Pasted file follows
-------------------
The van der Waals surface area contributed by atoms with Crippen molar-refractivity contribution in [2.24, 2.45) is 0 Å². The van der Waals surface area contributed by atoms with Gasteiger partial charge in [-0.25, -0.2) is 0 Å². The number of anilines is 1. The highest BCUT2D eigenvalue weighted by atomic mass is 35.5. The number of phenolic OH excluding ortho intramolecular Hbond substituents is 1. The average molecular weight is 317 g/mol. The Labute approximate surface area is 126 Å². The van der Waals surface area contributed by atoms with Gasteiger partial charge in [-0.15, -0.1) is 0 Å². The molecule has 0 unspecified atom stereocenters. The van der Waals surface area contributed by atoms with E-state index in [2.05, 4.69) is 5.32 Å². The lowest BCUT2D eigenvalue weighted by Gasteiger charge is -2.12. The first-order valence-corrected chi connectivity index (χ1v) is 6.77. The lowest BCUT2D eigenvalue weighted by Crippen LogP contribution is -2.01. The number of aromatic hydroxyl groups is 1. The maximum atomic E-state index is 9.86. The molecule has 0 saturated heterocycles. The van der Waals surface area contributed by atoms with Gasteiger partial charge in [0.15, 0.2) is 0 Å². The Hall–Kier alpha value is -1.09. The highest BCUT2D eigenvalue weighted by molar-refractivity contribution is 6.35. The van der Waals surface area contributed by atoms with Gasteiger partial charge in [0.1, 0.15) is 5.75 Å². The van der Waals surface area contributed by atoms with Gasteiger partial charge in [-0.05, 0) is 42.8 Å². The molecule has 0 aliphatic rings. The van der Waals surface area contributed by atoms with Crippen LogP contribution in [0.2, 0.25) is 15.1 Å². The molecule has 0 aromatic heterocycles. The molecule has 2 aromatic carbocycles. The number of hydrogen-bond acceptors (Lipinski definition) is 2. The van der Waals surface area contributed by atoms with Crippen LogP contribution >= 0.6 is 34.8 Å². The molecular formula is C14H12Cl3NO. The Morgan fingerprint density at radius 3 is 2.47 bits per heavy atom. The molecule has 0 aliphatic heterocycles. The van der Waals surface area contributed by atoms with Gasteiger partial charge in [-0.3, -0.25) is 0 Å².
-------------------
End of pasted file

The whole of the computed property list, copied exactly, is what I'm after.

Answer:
The van der Waals surface area contributed by atoms with Crippen molar-refractivity contribution in [2.24, 2.45) is 0 Å². The van der Waals surface area contributed by atoms with Gasteiger partial charge in [-0.25, -0.2) is 0 Å². The number of anilines is 1. The highest BCUT2D eigenvalue weighted by atomic mass is 35.5. The number of phenolic OH excluding ortho intramolecular Hbond substituents is 1. The average molecular weight is 317 g/mol. The Labute approximate surface area is 126 Å². The van der Waals surface area contributed by atoms with Gasteiger partial charge in [-0.15, -0.1) is 0 Å². The molecule has 0 unspecified atom stereocenters. The van der Waals surface area contributed by atoms with E-state index in [2.05, 4.69) is 5.32 Å². The lowest BCUT2D eigenvalue weighted by Gasteiger charge is -2.12. The first-order valence-corrected chi connectivity index (χ1v) is 6.77. The lowest BCUT2D eigenvalue weighted by Crippen LogP contribution is -2.01. The number of aromatic hydroxyl groups is 1. The maximum atomic E-state index is 9.86. The molecule has 0 saturated heterocycles. The van der Waals surface area contributed by atoms with Gasteiger partial charge in [0.15, 0.2) is 0 Å². The Hall–Kier alpha value is -1.09. The highest BCUT2D eigenvalue weighted by molar-refractivity contribution is 6.35. The van der Waals surface area contributed by atoms with Gasteiger partial charge in [0.1, 0.15) is 5.75 Å². The van der Waals surface area contributed by atoms with Gasteiger partial charge in [-0.05, 0) is 42.8 Å². The molecule has 0 aliphatic rings. The van der Waals surface area contributed by atoms with Crippen LogP contribution in [0.2, 0.25) is 15.1 Å². The molecule has 0 aromatic heterocycles. The molecule has 2 aromatic carbocycles. The number of hydrogen-bond acceptors (Lipinski definition) is 2. The van der Waals surface area contributed by atoms with Crippen LogP contribution >= 0.6 is 34.8 Å². The molecular formula is C14H12Cl3NO. The Morgan fingerprint density at radius 3 is 2.47 bits per heavy atom. The molecule has 0 aliphatic heterocycles. The van der Waals surface area contributed by atoms with Gasteiger partial charge in [-0.3, -0.25) is 0 Å².